Thursday, October 04, 2012

Signs of Trouble...

I took a trip through southern Ohio (aka: The Red State to the East) recently, accompanying my BFF on a cross-country jaunt to a Shire horse dispersal so she wouldn't have to drive 11 hours (there and back) by herself.

We drove into the state -- one I know well, after having traversed it numerous times since I'm a Pennsylvania girl who went to university in Michigan. Plus, one of my best friends lives there. Much of what I've seen of Ohio is:

* Interstate 80. ::snore::

* Cleveland. Both "The Clinic" -- where WunderGuy has gone to visit Veddy Important Brain Doc who knows a lot about brain tumors and is able to say things like "oligodendroglioma" and "resected" to your face without flinching -- and a gi-normous arena where the formerly mentioned friend & I fried our ears at the kickass Bon Jovi "Have a Nice Day" tour.

* Columbus, where said friend lives, and annual Equine Affaire venue.

* US 31. Which includes half of the stoplights and stopsigns in the continental U.S., and which is the only way to get from southwest Michigan to Columbus.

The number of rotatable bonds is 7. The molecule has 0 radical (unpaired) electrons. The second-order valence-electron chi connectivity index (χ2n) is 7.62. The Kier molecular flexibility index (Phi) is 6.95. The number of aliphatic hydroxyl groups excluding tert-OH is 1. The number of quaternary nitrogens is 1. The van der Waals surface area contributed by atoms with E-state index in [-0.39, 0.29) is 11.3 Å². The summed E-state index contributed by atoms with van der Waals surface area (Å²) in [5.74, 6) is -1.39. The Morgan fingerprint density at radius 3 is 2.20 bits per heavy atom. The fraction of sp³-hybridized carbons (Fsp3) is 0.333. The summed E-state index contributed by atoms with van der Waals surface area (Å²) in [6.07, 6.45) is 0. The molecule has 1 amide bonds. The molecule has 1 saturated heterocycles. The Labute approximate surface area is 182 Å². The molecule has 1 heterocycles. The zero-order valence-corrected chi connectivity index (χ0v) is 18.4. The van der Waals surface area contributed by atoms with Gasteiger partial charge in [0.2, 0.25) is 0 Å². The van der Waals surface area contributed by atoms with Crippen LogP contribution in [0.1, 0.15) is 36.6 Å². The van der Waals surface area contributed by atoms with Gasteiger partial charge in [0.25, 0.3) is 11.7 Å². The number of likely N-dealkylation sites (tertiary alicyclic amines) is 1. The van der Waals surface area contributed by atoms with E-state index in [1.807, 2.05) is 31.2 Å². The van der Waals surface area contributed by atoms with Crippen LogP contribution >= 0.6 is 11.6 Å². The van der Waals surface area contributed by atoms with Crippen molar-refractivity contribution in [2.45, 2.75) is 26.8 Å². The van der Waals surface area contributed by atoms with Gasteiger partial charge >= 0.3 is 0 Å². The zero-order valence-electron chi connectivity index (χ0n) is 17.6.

* Kalahari in Sandusky. The site of a wonderful 3-day Thanksgiving weekend where the family went to the waterpark while I sequestered myself away in the room to write the end of my NaNoWriMo novel.


* Geauga Lake in Aurora. The now-defunct amusement park I visited when I was a kidlet.

As we drove across the state line, BFF noted, "Huh. Ohio. I've never been here."

I was stunned. "You're kidding!"

"Well, no," she answered. "Why would I?"

Since she has had no reason to visit Cleveland Clinic, and has never attended Equine Affaire with me, I conceded that she had a point. "It's beautiful," I told her. "Lots of rolling hills and lovely farms."

In addition to a wealth of car-sickness-inducing scenery, we discovered, Ohio also has a much to offer in highway reading.  Giant billboards point the way to "Heini's Cheese Chalet" (I am not making this up. Evidently they have bona-fide awesome cheese.). Other, equally imposing, signs advertise massive green John Deere heavy equipment with the go-get-'em slogan "DRILL, BABY, DRILL!" in 15 foot high letters.

Interspersed along the picturesque literary landscape were signs like this:

No mud this year. Guess the drought affected everyone in different ways.

and this:

I have nothing more to add...
If that ain't a sign of the heartland (or of the Apocalypse), I don't know what is...

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